• Depoliticized, disregarding power inequalities and ideological roots of (all) analyses and proposals
  • Salvationist, framing help as the burden of the fittest
  • Un-complicated, offering easy solutions that do not require systemic change; and
  • Paternalistic, seeking affirmations of authority/superiority through the provision of help (I have called this list ‘HEADS UP’)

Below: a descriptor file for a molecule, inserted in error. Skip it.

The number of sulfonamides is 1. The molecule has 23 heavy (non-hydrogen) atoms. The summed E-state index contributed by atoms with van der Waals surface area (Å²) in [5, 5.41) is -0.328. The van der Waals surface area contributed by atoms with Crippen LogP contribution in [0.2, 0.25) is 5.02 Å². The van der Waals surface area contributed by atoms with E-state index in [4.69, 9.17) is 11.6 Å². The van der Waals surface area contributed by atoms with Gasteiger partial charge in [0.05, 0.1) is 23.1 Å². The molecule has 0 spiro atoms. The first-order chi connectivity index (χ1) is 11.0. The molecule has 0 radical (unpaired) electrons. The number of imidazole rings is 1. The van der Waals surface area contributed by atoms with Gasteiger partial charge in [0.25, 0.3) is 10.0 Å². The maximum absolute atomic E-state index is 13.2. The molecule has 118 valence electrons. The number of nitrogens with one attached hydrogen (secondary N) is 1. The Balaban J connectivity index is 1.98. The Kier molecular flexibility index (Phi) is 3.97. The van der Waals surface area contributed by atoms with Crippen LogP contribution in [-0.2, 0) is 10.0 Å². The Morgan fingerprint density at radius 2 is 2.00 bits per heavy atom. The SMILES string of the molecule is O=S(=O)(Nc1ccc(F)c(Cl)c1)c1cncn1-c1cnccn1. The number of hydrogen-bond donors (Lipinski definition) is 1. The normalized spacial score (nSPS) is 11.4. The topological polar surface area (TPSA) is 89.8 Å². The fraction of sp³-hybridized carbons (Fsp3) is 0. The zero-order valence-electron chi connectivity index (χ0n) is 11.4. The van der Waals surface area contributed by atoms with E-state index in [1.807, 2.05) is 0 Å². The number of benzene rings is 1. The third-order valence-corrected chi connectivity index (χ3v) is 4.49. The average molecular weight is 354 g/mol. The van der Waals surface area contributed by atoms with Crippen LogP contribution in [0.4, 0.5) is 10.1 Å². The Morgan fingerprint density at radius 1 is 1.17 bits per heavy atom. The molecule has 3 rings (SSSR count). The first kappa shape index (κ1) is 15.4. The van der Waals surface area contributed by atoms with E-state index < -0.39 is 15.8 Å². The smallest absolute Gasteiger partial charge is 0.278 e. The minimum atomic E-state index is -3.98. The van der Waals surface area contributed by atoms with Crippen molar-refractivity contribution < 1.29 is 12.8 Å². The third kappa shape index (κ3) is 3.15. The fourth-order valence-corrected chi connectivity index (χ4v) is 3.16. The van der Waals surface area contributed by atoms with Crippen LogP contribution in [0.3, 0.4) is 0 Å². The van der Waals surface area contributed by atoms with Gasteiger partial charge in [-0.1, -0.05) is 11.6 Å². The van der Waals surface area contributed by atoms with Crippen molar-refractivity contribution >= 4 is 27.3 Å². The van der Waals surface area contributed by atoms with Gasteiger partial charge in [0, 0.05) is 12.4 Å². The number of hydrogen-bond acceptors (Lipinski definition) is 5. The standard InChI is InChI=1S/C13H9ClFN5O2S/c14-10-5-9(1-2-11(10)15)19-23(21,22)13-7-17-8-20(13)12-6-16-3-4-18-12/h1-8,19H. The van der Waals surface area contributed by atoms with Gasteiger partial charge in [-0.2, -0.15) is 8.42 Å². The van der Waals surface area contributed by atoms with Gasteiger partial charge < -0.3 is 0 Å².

Therefore, our ethical commitment as educational researchers should be extended to addressing and changing patterns of analysis, representations and engagements that reproduce epistemic and material injustices, which requires that, to different degrees, all research should engage with ‘up the river’ work (i.e. theories and analyses of the economic, cultural and historical roots and mechanisms of the production of poverty).  Going up the river involves asking essential, difficult and often disturbing begged questions that may implicate rescuers in the reproduction of harm. Questions such as: How is poverty created? How come different lives have different value? What are the relationships between social groups that are over-exploited and social groups that over-exploit? How are these relationships maintained? How do people justify unequal divisions of wealth and labor? What are the roles of schooling in the reproduction and contestation of inequalities in society? When do institutionalized initiatives, such as the human rights declaration or military interventions, become helpful in promoting justice and addressing inequalities and when do they worsen or create different problems? How would people respond if they realized that bringing justice to others meant going against national or local economic and cultural interests? How have cherished humanist ideals contributed to the dispossession, destitution, exploitation and extermination of peoples and the destruction of ecological balance around the world? How are hegemonic and counter-hegemonic discourses implicated in the proliferation of divisions, fragmentations, fundamentalisms and inequalities?